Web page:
Jennings Randolph Elected To Senate In 1958

Charleston Gazette
November 5, 1958

Byrd, Randolph Sent To Senate As Democrats Score Landslide

Margin Greatest Since '36 Sweep

Seats Won by 100,000-Plus; Victories Cinch Senate Reins

By Harry G. Hoffman
Editor The Gazette

West Virginia launched two Democrats to the U. S. Senate Tuesday.

The takeoff was strong, the climb steady...and shortly before midnight Robert C. Byrd and Jennings Randolph went into political orbit with majorities pushing well above the 100,000 mark.

It was a significant, nationally-observed victory for the defeat of Republican Senators Chapman Revercomb and John D. Hoblitzell, Jr., clinched Democratic control of the Senate by guaranteeing a majority of 50 in the 86th Congress.

Associated Press tabulations from 2,665 of the state's 2,806 precincts early today showed these results:

Byrd 373,481; Revercomb 256,586.

Randolph 365,479; Hoblitzell 249,411.

The two Democrats, in a joint statement issued at 11 p. m., termed their decisive victory "a clear mandate to substitute action for inaction, to provide leadership where it is lacking."

Another statement, issued at the same time by Democratic State Chairman Hulett C. Smith and State Campaign Manager John E. Amos, called the Democratic sweep "a triumph for the people."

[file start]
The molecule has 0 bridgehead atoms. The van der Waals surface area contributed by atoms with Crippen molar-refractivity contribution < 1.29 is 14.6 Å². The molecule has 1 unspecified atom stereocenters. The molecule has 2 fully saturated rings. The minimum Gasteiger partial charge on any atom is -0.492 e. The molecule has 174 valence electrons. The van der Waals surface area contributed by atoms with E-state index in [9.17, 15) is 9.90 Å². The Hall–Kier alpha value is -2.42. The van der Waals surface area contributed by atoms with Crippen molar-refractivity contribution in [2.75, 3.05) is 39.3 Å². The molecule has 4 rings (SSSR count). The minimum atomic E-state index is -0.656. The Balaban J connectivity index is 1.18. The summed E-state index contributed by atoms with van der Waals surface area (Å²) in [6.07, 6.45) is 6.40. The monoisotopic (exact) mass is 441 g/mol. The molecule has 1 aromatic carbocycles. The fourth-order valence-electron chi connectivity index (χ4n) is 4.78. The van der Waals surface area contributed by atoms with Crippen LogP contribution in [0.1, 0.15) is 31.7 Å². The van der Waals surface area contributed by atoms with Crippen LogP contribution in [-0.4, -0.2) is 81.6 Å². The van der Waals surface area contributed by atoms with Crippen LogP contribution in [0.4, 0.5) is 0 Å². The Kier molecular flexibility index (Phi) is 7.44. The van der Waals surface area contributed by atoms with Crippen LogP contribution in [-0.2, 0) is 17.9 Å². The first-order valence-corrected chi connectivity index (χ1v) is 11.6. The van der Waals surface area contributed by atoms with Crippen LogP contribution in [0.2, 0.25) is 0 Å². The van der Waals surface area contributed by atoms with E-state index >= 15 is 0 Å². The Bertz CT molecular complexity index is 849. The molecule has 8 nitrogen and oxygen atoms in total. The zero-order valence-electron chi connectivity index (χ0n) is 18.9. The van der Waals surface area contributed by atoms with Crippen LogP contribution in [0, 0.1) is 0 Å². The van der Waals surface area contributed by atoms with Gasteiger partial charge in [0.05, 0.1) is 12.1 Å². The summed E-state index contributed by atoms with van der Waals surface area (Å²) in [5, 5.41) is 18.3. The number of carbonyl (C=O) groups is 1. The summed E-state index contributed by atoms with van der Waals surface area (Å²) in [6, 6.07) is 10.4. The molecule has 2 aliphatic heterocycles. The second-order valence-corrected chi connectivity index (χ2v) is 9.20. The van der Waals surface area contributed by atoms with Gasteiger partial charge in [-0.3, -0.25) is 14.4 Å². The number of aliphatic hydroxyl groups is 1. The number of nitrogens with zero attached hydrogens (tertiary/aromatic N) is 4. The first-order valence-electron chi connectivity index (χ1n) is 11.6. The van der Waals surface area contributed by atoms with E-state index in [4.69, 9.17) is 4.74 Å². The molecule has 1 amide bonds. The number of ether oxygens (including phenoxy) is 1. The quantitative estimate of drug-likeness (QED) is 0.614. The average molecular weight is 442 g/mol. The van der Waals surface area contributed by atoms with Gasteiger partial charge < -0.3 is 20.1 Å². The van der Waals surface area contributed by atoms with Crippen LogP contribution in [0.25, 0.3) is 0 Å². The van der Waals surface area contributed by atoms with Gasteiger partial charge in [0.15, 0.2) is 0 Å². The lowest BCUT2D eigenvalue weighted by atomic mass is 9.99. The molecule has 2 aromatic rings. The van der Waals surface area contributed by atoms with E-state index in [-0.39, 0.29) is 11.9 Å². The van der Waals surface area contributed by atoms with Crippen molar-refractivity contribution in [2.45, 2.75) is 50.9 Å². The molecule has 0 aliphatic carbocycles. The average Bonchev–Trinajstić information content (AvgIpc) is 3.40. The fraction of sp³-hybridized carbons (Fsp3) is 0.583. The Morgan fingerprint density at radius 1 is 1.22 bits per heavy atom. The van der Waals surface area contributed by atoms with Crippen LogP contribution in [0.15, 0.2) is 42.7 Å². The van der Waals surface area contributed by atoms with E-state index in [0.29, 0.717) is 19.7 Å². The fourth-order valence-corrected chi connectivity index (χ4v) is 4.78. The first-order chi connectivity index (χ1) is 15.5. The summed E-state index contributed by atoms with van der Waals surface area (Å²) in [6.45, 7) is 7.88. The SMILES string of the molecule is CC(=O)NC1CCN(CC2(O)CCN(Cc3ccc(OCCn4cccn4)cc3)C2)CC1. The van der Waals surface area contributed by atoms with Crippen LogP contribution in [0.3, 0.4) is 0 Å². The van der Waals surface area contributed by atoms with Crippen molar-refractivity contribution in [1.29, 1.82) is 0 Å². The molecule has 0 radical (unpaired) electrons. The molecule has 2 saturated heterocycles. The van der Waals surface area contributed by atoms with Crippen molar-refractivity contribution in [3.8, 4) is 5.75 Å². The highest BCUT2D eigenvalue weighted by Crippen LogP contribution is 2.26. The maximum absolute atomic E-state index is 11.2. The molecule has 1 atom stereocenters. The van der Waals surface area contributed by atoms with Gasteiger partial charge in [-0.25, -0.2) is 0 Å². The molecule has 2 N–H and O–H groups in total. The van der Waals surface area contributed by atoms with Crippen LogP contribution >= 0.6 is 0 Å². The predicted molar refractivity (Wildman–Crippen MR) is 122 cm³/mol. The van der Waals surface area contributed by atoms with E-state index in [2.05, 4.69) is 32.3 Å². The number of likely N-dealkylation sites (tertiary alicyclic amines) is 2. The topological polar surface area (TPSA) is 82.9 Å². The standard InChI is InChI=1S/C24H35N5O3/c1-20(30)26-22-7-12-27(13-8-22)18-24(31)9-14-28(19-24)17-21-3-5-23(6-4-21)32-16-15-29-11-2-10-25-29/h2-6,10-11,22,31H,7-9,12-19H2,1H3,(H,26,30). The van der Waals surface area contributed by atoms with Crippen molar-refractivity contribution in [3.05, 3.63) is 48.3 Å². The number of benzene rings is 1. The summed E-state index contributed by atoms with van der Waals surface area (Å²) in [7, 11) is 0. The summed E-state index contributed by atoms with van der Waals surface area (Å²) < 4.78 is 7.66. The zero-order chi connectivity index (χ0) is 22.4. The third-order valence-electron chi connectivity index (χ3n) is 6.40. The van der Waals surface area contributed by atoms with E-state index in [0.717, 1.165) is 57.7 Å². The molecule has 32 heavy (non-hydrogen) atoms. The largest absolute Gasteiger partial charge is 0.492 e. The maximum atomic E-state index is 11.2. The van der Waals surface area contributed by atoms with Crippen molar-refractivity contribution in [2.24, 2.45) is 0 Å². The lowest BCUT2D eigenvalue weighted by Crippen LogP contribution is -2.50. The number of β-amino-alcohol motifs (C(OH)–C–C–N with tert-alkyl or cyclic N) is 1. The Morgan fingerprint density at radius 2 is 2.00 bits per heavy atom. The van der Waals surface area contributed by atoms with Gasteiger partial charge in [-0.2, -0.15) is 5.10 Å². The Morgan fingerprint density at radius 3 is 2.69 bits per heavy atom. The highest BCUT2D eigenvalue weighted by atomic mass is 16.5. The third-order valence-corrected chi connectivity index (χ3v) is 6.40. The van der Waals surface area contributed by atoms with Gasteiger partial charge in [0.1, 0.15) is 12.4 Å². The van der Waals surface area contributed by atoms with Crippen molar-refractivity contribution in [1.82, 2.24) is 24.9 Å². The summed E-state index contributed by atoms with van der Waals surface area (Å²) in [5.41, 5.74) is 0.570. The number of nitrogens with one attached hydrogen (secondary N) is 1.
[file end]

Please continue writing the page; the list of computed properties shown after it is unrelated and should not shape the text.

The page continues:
The Republicans sensed defeat early in the night, and Revercomb wired Byrd congratulations on his victory at about 11:15 p. m.

Majorities piled up by Byrd and Randolph were the biggest for either party since 1936, and for Revercomb it was the most devastating defeat he has suffered in three losses in bids for the Senate.

Revercomb, who first went to the Senate in 1942 by defeating the then Gov. M. M. Neely by 51,771 lost to Neely in 1948 by 106,820 and to the late Sen. Harley M. Kilgore in 1952 by 63,465. Then, two years ago, he was elected to Kilgore's unexpired term in the Senate by a margin of 59,000.

Byrd, the poor boy who made good, and Randolph, the Elkins charmer who is achieving a life- long ambition in being elected to the Senate, piled up majorities that appeared headed for the neighborhood of 125,000.

In their joint statement, they said West Virginians "decided this election on the basis of issues, not personalities."

"In our discussion of the issues," they said, "it has been our purpose to present positive programs for action. Clearly, the people have approved. Accordingly in our representation of all the people it is our duty to move with resolution to fulfill their mandate."

At no time was the outcome in doubt. The first inkling came at poll-closing time, when a precinct in Hardy County which had gone Republican for the last 10 years showed Byrd and Randolph leading...and from there on out the two Democrats piled up increasingly large majorities.

This meant a complete switch of West Virginia voting sentiment from two years ago when the state gave its eight electoral votes to a Republican presidential nominee and elected a Republican governor for the first time since 1928.

Also, it meant that the state will be represented by two Democrats in the Senate instead of two Republicans, as at present.

Randolph, seeking the seat vacated by the death of M. M. Neely, will take office immediately and thus will become West Virginia's senior senator. His term will run through 1960.

Byrd, elected over Revercomb for the full term, will serve through 1964.

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